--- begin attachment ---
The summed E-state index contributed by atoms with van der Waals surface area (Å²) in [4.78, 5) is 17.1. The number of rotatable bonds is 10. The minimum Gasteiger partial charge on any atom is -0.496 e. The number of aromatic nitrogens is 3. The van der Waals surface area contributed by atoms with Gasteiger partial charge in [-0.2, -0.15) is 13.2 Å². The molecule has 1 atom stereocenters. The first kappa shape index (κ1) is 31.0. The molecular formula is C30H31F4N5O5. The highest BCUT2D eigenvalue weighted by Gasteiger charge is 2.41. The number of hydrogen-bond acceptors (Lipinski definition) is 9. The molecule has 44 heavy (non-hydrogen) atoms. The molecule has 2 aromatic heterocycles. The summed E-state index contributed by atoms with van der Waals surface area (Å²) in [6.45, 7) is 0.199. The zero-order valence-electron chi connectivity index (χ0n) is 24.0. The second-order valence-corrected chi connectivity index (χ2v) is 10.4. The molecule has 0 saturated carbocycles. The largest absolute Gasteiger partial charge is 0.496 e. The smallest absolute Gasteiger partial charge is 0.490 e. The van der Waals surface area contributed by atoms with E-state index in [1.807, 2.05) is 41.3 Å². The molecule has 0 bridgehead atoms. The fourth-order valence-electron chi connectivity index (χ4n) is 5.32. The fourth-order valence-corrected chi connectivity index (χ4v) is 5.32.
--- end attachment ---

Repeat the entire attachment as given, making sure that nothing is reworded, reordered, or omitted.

The summed E-state index contributed by atoms with van der Waals surface area (Å²) in [4.78, 5) is 17.1. The number of rotatable bonds is 10. The minimum Gasteiger partial charge on any atom is -0.496 e. The number of aromatic nitrogens is 3. The van der Waals surface area contributed by atoms with Gasteiger partial charge in [-0.2, -0.15) is 13.2 Å². The molecule has 1 atom stereocenters. The first kappa shape index (κ1) is 31.0. The molecular formula is C30H31F4N5O5. The highest BCUT2D eigenvalue weighted by Gasteiger charge is 2.41. The number of hydrogen-bond acceptors (Lipinski definition) is 9. The molecule has 44 heavy (non-hydrogen) atoms. The molecule has 2 aromatic heterocycles. The summed E-state index contributed by atoms with van der Waals surface area (Å²) in [6.45, 7) is 0.199. The zero-order valence-electron chi connectivity index (χ0n) is 24.0. The second-order valence-corrected chi connectivity index (χ2v) is 10.4. The molecule has 0 saturated carbocycles. The largest absolute Gasteiger partial charge is 0.496 e. The smallest absolute Gasteiger partial charge is 0.490 e. The van der Waals surface area contributed by atoms with E-state index in [1.807, 2.05) is 41.3 Å². The molecule has 0 bridgehead atoms. The fourth-order valence-electron chi connectivity index (χ4n) is 5.32. The fourth-order valence-corrected chi connectivity index (χ4v) is 5.32.